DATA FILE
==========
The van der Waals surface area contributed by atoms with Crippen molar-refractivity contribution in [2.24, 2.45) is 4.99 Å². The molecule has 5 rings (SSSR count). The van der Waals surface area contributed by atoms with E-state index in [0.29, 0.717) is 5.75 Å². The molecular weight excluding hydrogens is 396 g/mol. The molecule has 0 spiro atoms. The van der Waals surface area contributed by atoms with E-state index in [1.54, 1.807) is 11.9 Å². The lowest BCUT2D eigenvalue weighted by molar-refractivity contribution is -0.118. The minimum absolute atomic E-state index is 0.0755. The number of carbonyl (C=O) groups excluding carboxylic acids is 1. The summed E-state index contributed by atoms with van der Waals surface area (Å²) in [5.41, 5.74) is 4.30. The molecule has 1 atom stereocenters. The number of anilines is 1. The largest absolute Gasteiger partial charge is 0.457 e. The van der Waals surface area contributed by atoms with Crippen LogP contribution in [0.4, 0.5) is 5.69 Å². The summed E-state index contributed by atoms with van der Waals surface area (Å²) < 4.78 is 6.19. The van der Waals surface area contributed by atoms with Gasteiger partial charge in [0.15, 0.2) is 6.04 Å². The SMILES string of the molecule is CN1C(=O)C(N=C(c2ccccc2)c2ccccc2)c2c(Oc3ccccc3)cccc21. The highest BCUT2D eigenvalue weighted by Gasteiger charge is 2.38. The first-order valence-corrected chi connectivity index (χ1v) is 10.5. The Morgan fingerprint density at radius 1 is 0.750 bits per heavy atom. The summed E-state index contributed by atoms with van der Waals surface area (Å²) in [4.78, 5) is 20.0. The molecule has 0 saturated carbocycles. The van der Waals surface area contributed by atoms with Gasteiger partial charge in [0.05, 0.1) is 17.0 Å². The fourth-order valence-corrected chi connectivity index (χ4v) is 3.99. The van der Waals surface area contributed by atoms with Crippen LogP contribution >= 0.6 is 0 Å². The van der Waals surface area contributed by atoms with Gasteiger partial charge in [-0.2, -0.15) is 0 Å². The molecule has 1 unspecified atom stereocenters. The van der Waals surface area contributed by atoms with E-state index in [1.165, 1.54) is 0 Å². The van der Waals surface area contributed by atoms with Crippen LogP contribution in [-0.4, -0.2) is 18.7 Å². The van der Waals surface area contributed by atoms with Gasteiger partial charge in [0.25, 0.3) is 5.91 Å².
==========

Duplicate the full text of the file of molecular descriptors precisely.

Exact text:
The van der Waals surface area contributed by atoms with Crippen molar-refractivity contribution in [2.24, 2.45) is 4.99 Å². The molecule has 5 rings (SSSR count). The van der Waals surface area contributed by atoms with E-state index in [0.29, 0.717) is 5.75 Å². The molecular weight excluding hydrogens is 396 g/mol. The molecule has 0 spiro atoms. The van der Waals surface area contributed by atoms with E-state index in [1.54, 1.807) is 11.9 Å². The lowest BCUT2D eigenvalue weighted by molar-refractivity contribution is -0.118. The minimum absolute atomic E-state index is 0.0755. The number of carbonyl (C=O) groups excluding carboxylic acids is 1. The summed E-state index contributed by atoms with van der Waals surface area (Å²) in [5.41, 5.74) is 4.30. The molecule has 1 atom stereocenters. The number of anilines is 1. The largest absolute Gasteiger partial charge is 0.457 e. The van der Waals surface area contributed by atoms with Crippen LogP contribution in [0.4, 0.5) is 5.69 Å². The summed E-state index contributed by atoms with van der Waals surface area (Å²) < 4.78 is 6.19. The van der Waals surface area contributed by atoms with Gasteiger partial charge in [0.15, 0.2) is 6.04 Å². The SMILES string of the molecule is CN1C(=O)C(N=C(c2ccccc2)c2ccccc2)c2c(Oc3ccccc3)cccc21. The highest BCUT2D eigenvalue weighted by Gasteiger charge is 2.38. The first-order valence-corrected chi connectivity index (χ1v) is 10.5. The Morgan fingerprint density at radius 1 is 0.750 bits per heavy atom. The summed E-state index contributed by atoms with van der Waals surface area (Å²) in [4.78, 5) is 20.0. The molecule has 0 saturated carbocycles. The van der Waals surface area contributed by atoms with Gasteiger partial charge in [0.05, 0.1) is 17.0 Å². The fourth-order valence-corrected chi connectivity index (χ4v) is 3.99. The van der Waals surface area contributed by atoms with Crippen LogP contribution >= 0.6 is 0 Å². The van der Waals surface area contributed by atoms with Gasteiger partial charge in [-0.2, -0.15) is 0 Å². The molecule has 1 unspecified atom stereocenters. The van der Waals surface area contributed by atoms with E-state index in [1.165, 1.54) is 0 Å². The van der Waals surface area contributed by atoms with Crippen LogP contribution in [-0.4, -0.2) is 18.7 Å². The van der Waals surface area contributed by atoms with Gasteiger partial charge in [0.25, 0.3) is 5.91 Å².